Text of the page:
3) Hospitality has a new face and feel.
Hospitality today often feels (ironically) socially awkward. We are learning how to navigate intimacy and connection with distance. That’s not easy, but it’s the new reality.
The most friendly and welcoming people on your church teams wear a mask, hold a sign, and show people lines to follow.
That’s what we need to do, I know, but that doesn’t make church seem more warm, friendly, and welcoming. It does communicate we care about everyone’s health and well-being, and that is vital.
Our effort must be double what it once was to communicate we genuinely care.
For example, figuring out how to learn names and remember them is more challenging now, but it deserves our effort.
Follow up of new guests and invitations to take the next step has become even more critical than ever.
Remember, those you greet can see a smile hidden by a mask through your eyes.
4) The reason people come to your church may have changed.
What your church was once known for may have changed, not because you actually changed at a core values and belief level, but because the culture has changed, and therefore people see you differently.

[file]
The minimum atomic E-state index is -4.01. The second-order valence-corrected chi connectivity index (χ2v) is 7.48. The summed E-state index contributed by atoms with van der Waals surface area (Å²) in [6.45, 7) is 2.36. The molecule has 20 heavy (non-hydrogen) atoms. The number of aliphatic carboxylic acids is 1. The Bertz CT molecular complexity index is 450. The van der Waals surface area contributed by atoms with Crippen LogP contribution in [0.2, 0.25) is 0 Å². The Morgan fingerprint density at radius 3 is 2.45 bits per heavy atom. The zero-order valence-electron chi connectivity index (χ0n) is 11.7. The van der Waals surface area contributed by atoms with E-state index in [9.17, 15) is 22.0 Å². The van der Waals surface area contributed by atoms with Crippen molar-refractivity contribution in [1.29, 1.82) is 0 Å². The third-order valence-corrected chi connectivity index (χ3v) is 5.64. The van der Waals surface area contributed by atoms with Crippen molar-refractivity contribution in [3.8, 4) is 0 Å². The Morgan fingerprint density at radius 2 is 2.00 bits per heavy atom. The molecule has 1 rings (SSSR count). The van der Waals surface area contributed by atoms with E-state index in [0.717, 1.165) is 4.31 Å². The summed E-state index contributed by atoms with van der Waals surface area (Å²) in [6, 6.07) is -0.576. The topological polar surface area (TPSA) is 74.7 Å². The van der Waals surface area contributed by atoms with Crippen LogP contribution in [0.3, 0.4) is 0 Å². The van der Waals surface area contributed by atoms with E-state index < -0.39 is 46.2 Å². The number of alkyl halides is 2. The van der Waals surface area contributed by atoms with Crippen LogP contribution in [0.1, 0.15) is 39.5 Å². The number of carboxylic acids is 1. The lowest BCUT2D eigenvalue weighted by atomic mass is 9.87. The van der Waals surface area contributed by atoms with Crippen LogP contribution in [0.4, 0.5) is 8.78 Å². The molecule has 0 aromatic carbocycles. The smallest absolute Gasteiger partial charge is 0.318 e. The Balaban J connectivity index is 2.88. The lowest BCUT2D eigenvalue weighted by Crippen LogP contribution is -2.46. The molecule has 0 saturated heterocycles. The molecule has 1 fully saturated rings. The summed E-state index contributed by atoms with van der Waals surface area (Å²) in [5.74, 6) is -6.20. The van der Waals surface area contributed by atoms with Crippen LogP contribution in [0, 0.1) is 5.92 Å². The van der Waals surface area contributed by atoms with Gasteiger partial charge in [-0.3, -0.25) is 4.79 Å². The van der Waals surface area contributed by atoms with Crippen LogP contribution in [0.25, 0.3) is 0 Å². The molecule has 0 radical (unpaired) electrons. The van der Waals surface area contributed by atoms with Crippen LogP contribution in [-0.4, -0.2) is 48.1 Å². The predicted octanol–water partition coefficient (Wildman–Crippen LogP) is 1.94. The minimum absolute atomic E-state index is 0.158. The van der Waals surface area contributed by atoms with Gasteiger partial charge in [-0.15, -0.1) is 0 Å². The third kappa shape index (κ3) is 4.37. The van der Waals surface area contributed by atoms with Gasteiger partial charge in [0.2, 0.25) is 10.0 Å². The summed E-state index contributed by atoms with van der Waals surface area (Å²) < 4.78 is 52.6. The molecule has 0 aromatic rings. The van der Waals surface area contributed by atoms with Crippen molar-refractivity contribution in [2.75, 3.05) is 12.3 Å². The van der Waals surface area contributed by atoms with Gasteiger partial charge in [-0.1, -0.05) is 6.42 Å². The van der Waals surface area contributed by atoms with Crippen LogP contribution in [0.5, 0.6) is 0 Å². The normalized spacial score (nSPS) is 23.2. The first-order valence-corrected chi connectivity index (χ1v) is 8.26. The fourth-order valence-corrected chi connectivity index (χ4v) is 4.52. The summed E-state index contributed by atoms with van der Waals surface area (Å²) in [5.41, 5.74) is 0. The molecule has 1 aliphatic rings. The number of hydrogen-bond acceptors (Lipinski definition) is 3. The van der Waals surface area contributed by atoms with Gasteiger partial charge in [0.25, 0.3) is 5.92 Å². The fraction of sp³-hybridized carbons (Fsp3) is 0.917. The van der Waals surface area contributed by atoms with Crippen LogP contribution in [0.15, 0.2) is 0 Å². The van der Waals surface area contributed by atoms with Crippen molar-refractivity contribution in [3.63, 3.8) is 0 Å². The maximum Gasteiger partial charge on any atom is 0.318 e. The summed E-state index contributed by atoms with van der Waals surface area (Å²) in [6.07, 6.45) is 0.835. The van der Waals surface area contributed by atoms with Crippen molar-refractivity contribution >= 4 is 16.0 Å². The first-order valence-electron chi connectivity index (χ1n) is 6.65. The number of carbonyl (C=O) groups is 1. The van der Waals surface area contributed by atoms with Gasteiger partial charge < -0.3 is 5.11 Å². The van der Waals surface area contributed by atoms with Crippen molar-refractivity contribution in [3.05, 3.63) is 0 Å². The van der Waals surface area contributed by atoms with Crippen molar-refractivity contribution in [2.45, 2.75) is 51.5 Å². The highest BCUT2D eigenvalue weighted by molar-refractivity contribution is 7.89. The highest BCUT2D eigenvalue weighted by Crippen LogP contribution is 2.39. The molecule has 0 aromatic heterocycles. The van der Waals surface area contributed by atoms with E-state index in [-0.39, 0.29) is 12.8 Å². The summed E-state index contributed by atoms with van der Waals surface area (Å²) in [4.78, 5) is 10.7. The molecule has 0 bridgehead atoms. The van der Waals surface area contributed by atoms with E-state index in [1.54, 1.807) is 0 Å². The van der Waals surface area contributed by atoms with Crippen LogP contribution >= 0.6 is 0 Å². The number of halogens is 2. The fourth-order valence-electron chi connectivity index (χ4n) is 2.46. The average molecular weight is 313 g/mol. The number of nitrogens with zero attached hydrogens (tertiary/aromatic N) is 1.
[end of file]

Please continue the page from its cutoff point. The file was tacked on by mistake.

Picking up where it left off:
We need to become great students of current culture to understand people’s perceived needs and how they see the church today.
- How do people see your church?
- What do you think they perceive your purpose is?
In the same way that you may be surprised by who does not return to your church, you may be (delightfully) surprised by who does come. Thank God for every person he brings and put your leadership energy there.
One of the most productive things you can do right now is ask your new guests what brought them to your church or why they came. Look for patterns to see how God is moving.
5) How and what you measure may need to change.
Measuring church strength and growth is different right now, and it may never completely go back to the way it was.
Numbers matter; they always have; they help keep us “honest” about reality. Even now, your last year’s numbers serve as a benchmark to compare to. But equally important is to not frustrate yourself by fixating on “the way things were.” This is a new day.
For example, at 12Stone Church, we’ve changed our entire budgeting system, from an annually based system to quarterly, and I doubt we’ll ever go back.
Of course, you want to keep track of the increases in attendance, but again, don’t get stuck there. It’s more important right now to:
- Place your leaders in the right positions doing the right things.
- Adapt your ministries to what is needed now to meet the needs of the new reality.
- Continue to take the next right step.
You don’t need all the answers for eighteen months from now, but your congregation is counting on you to make each next strategic decision a smart one.
6) Nothing is more important than the life and message of Jesus.
The world has always needed Jesus, but I can’t remember a time where the stakes seemed higher.
Keep your passion for the mission strong through all the change, don’t let anything or anyone move you from the biblical standards the church has been built upon for centuries.
Jesus is at the core of your vision and values; hold firmly to them. He is the rock that holds us steady through all the uncertainty.